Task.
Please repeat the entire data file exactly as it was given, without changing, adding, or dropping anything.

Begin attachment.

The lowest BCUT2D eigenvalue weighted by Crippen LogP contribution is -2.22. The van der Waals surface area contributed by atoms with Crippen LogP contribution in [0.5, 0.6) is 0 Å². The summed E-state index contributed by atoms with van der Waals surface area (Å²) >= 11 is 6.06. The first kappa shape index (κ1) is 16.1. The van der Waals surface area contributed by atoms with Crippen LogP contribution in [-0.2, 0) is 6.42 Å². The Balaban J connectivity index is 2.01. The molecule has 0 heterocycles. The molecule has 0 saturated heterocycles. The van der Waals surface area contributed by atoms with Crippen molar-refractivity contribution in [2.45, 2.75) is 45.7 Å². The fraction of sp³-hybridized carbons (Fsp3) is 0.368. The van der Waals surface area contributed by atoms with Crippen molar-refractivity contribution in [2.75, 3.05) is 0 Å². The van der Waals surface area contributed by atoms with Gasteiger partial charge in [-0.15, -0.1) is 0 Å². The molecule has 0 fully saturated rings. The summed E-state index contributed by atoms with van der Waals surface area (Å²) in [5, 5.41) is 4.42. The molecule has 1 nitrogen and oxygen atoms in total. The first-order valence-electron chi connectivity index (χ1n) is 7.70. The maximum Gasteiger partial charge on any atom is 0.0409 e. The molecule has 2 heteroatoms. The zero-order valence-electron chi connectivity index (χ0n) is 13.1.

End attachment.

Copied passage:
The lowest BCUT2D eigenvalue weighted by Crippen LogP contribution is -2.22. The van der Waals surface area contributed by atoms with Crippen LogP contribution in [0.5, 0.6) is 0 Å². The summed E-state index contributed by atoms with van der Waals surface area (Å²) >= 11 is 6.06. The first kappa shape index (κ1) is 16.1. The van der Waals surface area contributed by atoms with Crippen LogP contribution in [-0.2, 0) is 6.42 Å². The Balaban J connectivity index is 2.01. The molecule has 0 heterocycles. The molecule has 0 saturated heterocycles. The van der Waals surface area contributed by atoms with Crippen molar-refractivity contribution in [2.45, 2.75) is 45.7 Å². The fraction of sp³-hybridized carbons (Fsp3) is 0.368. The van der Waals surface area contributed by atoms with Crippen molar-refractivity contribution in [2.75, 3.05) is 0 Å². The van der Waals surface area contributed by atoms with Gasteiger partial charge in [-0.15, -0.1) is 0 Å². The molecule has 0 fully saturated rings. The summed E-state index contributed by atoms with van der Waals surface area (Å²) in [5, 5.41) is 4.42. The molecule has 1 nitrogen and oxygen atoms in total. The first-order valence-electron chi connectivity index (χ1n) is 7.70. The maximum Gasteiger partial charge on any atom is 0.0409 e. The molecule has 2 heteroatoms. The zero-order valence-electron chi connectivity index (χ0n) is 13.1.